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I am just getting started on understanding Factor Graphs, by going through the excellent guide Factor Graph For Robot Perception by Dallaert and Kaess

While I am familiar with the SLAM problem, and have a fair understanding of the probability and statistics involved, I fail to understand why a Factor Graph is a better representation compared to a Bayes net.

To me, they seem to be the same thing. In the Bayes Net, you visualize functions (factors) by incoming and outgoing edges, while in a factor graph, you represent it by a bridge (node) between nodes. However, the underlying principle is the same, i.e. MAP and MLE, yielding the same computation.

Thus, fundamentally, what is the difference between a Bayes Net and a Factor Graph. (I understand what they are, but cannot really seem to point out the difference between them). And consequently, in what way does a Bayes Net fail to capture the SLAM problem, that a Factor Graph can?

Any explanation with examples would be appreciated!

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    $\begingroup$ I think this is a good question, but I had to edit the title to make it not opinion based. Questions that ask about the pros/cons or advantages/disadvantages are effectively opinion polls, which are discouraged on stack exchange. We prefer practical, answerable questions based on actual problems that you face. $\endgroup$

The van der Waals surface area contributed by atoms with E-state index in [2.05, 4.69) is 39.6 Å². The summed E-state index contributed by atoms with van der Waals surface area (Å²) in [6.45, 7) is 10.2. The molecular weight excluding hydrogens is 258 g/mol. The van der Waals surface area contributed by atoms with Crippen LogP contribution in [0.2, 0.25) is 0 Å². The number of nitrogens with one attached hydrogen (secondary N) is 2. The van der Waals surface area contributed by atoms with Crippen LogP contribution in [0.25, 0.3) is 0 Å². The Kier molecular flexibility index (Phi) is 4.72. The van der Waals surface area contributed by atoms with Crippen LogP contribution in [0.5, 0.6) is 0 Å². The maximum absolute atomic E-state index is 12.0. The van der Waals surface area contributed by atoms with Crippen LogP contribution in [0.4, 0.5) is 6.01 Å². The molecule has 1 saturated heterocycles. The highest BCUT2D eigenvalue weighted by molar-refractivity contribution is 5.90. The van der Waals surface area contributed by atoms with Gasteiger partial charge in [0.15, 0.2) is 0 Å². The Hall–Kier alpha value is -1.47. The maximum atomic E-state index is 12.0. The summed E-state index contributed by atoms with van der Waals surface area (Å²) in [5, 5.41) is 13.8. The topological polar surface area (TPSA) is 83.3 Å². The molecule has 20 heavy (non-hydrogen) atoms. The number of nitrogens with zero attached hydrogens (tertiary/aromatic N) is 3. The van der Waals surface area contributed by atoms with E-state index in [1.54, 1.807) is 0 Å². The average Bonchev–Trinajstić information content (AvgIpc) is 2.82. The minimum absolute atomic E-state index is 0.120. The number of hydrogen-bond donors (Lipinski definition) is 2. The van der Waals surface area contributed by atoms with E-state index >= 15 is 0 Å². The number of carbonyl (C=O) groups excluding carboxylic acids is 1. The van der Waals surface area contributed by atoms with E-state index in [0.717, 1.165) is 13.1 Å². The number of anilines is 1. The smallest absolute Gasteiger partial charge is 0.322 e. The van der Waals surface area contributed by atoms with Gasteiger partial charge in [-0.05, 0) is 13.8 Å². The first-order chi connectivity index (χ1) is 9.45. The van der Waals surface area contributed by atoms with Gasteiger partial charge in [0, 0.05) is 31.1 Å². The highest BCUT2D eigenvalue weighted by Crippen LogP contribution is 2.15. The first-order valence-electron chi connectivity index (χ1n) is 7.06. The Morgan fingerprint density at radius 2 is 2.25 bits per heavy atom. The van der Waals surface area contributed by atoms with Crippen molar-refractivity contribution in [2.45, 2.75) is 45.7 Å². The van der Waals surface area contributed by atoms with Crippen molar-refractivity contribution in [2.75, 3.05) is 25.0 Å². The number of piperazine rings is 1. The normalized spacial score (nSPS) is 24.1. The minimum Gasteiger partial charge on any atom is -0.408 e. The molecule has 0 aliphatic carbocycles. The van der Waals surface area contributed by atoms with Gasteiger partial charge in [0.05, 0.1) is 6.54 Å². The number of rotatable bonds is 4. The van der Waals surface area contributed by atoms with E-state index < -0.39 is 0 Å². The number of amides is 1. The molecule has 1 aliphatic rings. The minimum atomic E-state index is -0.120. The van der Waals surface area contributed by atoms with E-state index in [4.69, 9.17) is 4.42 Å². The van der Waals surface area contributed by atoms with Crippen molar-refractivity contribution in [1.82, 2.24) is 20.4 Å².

– Ben
    Jan 31, 2021 at 14:51
  • $\begingroup$ Let me reiterate that I think asking the difference between a Bayes Net and a Factor Graph is valid and shout stay open. $\endgroup$
    – Ben
    Jan 31, 2021 at 14:52

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I realize this answer is probably coming too late, but I think it is important, so I will try to give some exposition here.

At a high level, both Bayesian networks and factor graphs can be used to graphically represent probability distributions. This is the application we encounter in robot perception.

First, note that any distribution represented by a Bayesian network admits an equivalent representation as a factor graph. To see this, suppose we have a Bayesian network $\mathcal{N} \triangleq \{\mathcal{V}, \vec{\mathcal{E}}\}$ with variable nodes $\mathcal{V} \triangleq \{v_1, \ldots, v_N\}$ (the domain of each variable $v_i$ does not affect the equivalence) and directed edges $\vec{\mathcal{E}}$. Then the probability distribution $p(\mathcal{V})$ modeled by the network $\mathcal{N}$ is: \begin{equation} p(\mathcal{V}) = \prod_{i=1}^N p(v_i \mid \mathrm{Pa}(v_i)), \end{equation} where $\mathrm{Pa}(v_i)$ denotes the set of parents of the variable node $v_i$ (i.e. the set of nodes with outgoing edges in $\vec{\mathcal{E}}$ that are incident to $v_i$). Recall that a factor graph $\mathcal{G} = \{\mathcal{V}, \mathcal{F}, \mathcal{E}\}$ with variable nodes $\mathcal{V}$ (as before), factor nodes $\mathcal{F} \triangleq \{f_1, \ldots, f_M\}$ and undirected edges $\mathcal{E}$ encodes a factorization of a function $f$ as: \begin{equation} f(\mathcal{V}) = \prod_{j=1}^M f_j(\mathcal{V}_j), \quad \mathcal{V}_j \triangleq \mathrm{Neigh}(f_j) \subseteq \mathcal{V}, \end{equation} where $\mathrm{Neigh}(f_j)$ denotes the set of neighbors of $f_j$ (i.e. the variable nodes adjacent to $f_j$ in $\mathcal{G}$). As an aside, note that factor graph representations of functions are not unique; multiple distinct factor graphs can encode the same function. To see this, simply consider the trivial factor graph containing a single factor connected to all variables; this is always a valid factorization, but isn't necessarily the only valid factorization. We like to use specifically factor graph representations that explicate the conditional independence structure of $f$.